Neither the coronavirus nor the Constitutional Court taking the matter into its hands have changed the position of the Public Prosecutor regarding Jordi Cuixart’s case. On Monday the Public Prosecutor’s Office opposed the Catalan leader’s demand to be released from prison as part of an appeal urging Spain’s Constitutional Court to review the Supreme Court’s ruling in the case of the 2017 independence bid. Òmnium Cultural, the grassroots group led by Jordi Cuixart, reacted by stating that “PM Pedro Sánchez has missed his last chance to thwart the violation of Cuixart’s rights before we take the case up with European justice” and they remarked that the Prosecutor continues to oppose the release of the Catalan political prisoners despite the PSOE-Podemos coalition government in Madrid.
Cuixart’s freedom was one of the requests that the leader’s legal team had included in the appeal lodged with the Constitutional Court with a view to securing at least a temporary release while the court is considering his case in detail. Just before the deadline set by the court had expired, the Public Prosecutor rejected Cuixart’s request because she believes his prison sentence is too long to justify a suspension.
In an eight-page statement the Prosecutor begins by arguing that, “as a general rule”, appeals do not lead to the suspension of a convict’s sentence and that the only exception in the law is when not doing so would place the appellant at a disadvantage. In other words, only when the damage would be so significant that by the time the Constitutional Court ruled in his favour, it would be too late to prevent it. The Public Prosecutor does not believe the case of the president of Òmnium Cultural falls into that category.
In her statement the Prosecutor stresses the need to consider the gravity of Cuixart’s actions and their “social impact”, the length of the prison sentence imposed on him and the time remaining before its completion, as well as the “flight risk” and “the possibility that the victims may be rendered defenceless”. The Prosecutor emphasises that “we find the gravity of the sentence to be the most relevant” of all these circumstances. On this point, the document refers to a five-year prison sentence as drawing a line between major and less serious crimes in the Spanish criminal code. “As a general rule, the Constitutional Court does not suspend a court ruling whenever a defendant has been sentenced to five or more years in prison, unless it is an exceptional case”, she claims.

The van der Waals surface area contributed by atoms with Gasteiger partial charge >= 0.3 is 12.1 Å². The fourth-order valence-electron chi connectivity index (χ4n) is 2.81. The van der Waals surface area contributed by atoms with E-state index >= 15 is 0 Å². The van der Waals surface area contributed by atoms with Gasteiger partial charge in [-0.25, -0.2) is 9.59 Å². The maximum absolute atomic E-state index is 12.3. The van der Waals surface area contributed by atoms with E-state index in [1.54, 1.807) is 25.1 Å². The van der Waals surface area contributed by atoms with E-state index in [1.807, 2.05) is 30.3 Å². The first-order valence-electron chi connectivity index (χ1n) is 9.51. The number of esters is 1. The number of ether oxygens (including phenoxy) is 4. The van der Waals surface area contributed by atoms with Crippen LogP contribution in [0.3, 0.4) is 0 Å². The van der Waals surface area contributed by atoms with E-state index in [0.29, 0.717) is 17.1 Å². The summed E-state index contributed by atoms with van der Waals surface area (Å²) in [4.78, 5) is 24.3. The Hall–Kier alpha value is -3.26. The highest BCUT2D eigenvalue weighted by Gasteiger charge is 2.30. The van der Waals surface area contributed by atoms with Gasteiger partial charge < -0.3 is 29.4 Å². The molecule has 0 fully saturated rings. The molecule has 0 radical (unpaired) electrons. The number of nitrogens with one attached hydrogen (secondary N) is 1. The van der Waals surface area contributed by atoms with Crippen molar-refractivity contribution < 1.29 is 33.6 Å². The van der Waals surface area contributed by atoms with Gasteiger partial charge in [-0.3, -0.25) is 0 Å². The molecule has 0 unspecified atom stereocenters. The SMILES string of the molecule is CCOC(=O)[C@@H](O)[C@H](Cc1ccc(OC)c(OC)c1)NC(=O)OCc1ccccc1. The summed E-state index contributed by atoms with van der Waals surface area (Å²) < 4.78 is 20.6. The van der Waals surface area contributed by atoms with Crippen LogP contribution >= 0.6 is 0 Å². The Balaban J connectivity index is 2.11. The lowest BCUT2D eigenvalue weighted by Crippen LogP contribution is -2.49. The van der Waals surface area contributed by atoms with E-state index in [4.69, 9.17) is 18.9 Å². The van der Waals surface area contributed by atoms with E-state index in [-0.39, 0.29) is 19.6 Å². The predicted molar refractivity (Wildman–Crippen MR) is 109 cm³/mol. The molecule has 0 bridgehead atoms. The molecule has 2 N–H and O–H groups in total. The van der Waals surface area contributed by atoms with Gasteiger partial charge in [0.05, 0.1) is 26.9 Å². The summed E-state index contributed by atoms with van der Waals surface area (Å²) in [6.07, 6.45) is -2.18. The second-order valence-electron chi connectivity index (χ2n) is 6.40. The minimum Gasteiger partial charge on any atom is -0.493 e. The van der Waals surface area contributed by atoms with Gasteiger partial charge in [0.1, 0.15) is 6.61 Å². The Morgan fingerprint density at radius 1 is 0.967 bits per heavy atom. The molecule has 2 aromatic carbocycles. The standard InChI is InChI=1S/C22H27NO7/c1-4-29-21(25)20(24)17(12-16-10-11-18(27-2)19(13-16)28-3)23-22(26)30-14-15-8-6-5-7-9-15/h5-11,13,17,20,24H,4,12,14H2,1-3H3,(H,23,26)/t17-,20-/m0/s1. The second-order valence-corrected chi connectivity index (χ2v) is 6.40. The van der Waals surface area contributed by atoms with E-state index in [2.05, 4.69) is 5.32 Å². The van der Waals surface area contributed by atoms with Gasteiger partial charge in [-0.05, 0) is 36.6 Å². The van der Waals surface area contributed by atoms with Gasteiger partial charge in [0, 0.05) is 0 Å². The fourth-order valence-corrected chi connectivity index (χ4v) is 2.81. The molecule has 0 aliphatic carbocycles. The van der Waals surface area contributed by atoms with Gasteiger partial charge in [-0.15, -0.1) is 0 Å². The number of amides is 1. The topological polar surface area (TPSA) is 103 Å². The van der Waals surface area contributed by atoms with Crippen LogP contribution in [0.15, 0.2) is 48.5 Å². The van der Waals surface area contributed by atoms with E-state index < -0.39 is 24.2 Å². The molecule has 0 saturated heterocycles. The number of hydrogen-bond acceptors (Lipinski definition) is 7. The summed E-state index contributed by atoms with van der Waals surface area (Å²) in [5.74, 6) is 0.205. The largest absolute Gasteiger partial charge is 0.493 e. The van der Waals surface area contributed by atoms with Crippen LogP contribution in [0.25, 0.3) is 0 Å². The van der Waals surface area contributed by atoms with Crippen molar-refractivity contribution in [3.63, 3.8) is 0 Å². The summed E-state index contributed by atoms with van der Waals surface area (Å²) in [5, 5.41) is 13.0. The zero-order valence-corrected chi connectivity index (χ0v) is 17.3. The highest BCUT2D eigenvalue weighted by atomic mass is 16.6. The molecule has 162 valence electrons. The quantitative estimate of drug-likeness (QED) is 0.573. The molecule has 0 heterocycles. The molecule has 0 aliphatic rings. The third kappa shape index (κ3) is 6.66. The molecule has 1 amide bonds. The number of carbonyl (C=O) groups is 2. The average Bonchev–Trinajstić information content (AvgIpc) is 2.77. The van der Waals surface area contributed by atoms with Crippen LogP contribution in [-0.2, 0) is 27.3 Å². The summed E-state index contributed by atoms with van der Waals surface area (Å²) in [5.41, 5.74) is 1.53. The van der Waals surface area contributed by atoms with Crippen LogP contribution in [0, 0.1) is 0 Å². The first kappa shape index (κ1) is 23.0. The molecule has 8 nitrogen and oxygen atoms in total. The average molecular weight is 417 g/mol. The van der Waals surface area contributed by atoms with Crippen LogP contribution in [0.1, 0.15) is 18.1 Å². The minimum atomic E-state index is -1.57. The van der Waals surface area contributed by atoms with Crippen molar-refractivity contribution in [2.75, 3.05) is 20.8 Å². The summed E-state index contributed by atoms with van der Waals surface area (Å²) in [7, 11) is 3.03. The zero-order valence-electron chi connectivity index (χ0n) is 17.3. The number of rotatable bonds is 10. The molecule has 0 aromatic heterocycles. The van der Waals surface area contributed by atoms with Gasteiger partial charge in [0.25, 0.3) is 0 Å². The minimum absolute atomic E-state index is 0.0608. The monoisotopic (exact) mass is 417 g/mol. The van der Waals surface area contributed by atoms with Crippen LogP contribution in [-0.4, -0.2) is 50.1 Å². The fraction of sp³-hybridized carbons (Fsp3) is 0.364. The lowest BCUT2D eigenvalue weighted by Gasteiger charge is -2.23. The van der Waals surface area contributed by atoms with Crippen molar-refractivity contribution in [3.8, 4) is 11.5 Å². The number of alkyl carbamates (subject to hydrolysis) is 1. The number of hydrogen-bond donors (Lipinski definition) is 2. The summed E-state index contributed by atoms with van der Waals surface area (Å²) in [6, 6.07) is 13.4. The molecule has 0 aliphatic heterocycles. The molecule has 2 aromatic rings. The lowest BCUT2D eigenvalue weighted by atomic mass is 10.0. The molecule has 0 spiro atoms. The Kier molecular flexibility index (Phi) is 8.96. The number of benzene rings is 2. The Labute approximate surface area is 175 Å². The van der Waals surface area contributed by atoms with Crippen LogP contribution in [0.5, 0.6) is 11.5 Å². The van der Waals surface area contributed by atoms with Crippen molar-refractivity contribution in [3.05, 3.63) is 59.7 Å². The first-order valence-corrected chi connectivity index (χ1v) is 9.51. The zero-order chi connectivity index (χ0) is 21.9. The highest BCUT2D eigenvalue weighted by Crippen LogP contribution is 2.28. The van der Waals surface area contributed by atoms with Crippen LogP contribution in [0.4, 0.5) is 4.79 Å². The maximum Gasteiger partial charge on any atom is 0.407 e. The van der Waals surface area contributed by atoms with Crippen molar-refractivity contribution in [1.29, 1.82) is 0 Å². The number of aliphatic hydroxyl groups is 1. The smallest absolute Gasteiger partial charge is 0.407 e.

The Prosecutor believes that Cuixart’s case is not exceptional and that the nine-year prison sentence he received rules out a hypothetical suspension. In order to argue for a suspension of his prison sentence, the president of Òmnium Cultural noted that he has spent nearly three years in prison now, that there are no victims as a result of the actions for which he was prosecuted and, furthermore, that the PSOE-Podemos coalition government have announced that the crime of sedition [which Cuixart was found guilty of] will be reviewed in the future.
However, the Prosecutor dismisses this last argument, even though she is an appointee of the coalition government currently in office in Spain. She claims that it is “a hypothetical circumstance” and that any “benefits for the defendant” would come into effect once a ruling is handed down. The Prosecutor also mentions that the Constitutional Court is expected to expedite the handling of an appeal whenever a prison sentence is involved and, therefore, a final judgement should be passed before long.
Cuixart and the other Catalan political prisoners —with the exception of Oriol Junqueras and Raül Romeva, who will follow suit soon— have lodged an appeal against the Supreme Court’s ruling that found them guilty of sedition.
Among the rights that have been violated, Cuixart claims that he was refused the right to be tried by the court which the law stipulates (his defence team have argued that he should have stood trial in Catalonia, not Madrid); that he was denied “a fair and impartial” trial and that the conviction for a crime of sedition is a violation of his right to demonstration and freedom of expression. As a result, they claim that his right to be free has also been trampled on, as he has been imprisoned for a long time.
The Spanish Constitutional Court is the highest-ranking court of law that one must appeal to before being able to take matters with the European Court of Human Rights.